We will modify ElectricCar as the following.

public class ElectricCar
{
  public string BrandName { get; set; }
  public ElectricCar(string Brand) => BrandName = Brand;
  public static implicit operator Car(ElectricCar car) => new  Car(car.BrandName);
}

We have added an implicit operator that supports conversion between ElectricCar and Car Classes. This works fine and you can now convert between the two classes. Let’s now create a method which updates the BrandName for the class Car.
public static void UpdateMarkerName(Car car, string MakerName) => car.MakerName =  MakerName;
By virtue of our implicit operator, we should be able to pass instances of both Car and Electric Car to this method. Let’s attempt to do so.
class Program
{
        
  static void Main(string[] args)
  {
     var _car = new Car("Toyota");
     var _electricCar = new ElectricCar("Toyota");

     UpdateMarkerName(_car, "Tesla");
     UpdateMarkerName(_electricCar, "Tesla");

     Console.WriteLine($"Car : {_car.MakerName}");
     Console.WriteLine($"Electric Car : {_electricCar.BrandName}");

     Console.ReadLine();
}
   public static void UpdateMarkerName(Car car, string MakerName) =>  car.MakerName = MakerName;
}
The output of above code would be curiously different, despite the implicit conversion.

Car : Tesla
Electric Car : Toyota

Of course, it is not hard to understand why. The instance of ElectricCar, thanks to the implicit operator implementation, would be converted to an instance of Car when passed to the UpdateMarkerName method. However, the scope of converted object is within the UpdateMarkerName class. The Method, updates the MakerName, but eventually throws away the instance. It has no reflection on the original instance. This is in stark contrast to when an instance of Car is being passed.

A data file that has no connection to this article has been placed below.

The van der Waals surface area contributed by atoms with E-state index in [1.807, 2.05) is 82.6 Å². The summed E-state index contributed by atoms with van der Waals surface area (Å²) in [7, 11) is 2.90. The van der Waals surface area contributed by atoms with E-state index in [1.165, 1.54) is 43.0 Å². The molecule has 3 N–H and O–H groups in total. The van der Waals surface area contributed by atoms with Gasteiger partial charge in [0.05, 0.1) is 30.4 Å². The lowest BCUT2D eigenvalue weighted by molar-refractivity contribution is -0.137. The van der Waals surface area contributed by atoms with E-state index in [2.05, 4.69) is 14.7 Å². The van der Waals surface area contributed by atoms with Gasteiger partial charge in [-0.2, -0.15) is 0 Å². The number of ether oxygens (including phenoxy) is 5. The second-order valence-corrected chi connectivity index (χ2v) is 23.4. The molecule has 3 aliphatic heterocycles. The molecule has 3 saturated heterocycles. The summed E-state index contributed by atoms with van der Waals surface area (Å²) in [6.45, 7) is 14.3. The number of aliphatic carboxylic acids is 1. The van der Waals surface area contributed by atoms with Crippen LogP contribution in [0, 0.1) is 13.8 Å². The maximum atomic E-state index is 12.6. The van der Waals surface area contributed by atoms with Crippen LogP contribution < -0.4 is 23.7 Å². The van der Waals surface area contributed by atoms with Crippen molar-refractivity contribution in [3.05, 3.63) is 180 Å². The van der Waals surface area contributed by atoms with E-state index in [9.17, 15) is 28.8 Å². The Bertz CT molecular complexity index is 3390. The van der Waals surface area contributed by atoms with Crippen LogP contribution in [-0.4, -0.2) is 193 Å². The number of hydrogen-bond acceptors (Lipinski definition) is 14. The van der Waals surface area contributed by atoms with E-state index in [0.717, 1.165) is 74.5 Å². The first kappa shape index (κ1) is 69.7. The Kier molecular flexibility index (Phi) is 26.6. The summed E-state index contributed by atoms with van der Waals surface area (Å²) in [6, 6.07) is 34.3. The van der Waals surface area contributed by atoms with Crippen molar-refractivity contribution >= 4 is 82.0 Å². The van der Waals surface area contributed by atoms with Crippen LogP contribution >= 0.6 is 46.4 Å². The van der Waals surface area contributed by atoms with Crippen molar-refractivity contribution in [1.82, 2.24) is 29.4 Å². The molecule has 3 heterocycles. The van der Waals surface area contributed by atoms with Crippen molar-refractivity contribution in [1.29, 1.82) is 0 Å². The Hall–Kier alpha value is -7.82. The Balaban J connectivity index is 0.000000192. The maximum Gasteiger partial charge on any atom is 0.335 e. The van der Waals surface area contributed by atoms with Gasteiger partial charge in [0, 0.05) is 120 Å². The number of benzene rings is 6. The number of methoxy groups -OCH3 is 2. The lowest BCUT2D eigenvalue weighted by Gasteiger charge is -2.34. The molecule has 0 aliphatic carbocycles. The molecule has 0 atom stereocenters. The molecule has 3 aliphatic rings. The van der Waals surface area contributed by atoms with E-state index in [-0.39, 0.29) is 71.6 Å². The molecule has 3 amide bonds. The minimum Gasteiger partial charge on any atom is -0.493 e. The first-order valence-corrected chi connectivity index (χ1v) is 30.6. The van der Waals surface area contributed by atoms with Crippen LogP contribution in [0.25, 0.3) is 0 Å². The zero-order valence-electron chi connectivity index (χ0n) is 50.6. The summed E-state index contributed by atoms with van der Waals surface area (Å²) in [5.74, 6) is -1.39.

This kind of error can be easily overlooked by the developer and can lead to issues that are hard to trace. This is one of the reasons why we need to keep away from the Conversion Operators.

Nominal Vs Structural Type System

Anonymous Types and Tuples might look very similar, but there is one significant difference which separates them. As always, nothing can be more explanatory than writing code.
var anonymous1 = new { x = 1, y = 1 };
var anonymous2 = new { y = 1, x = 1 };

var tuple1 = (x : 1, y : 1);
var tuple2 = (y: 1, x: 1);

Console.WriteLine($"Anonymous Type :  {anonymous1.Equals(anonymous2)}");
Console.WriteLine($"Tuple Type : {tuple1.Equals(tuple2)}");
Consider the above code. What could be the output ? Are both false or are both true ? Interestingly, the output is as follows.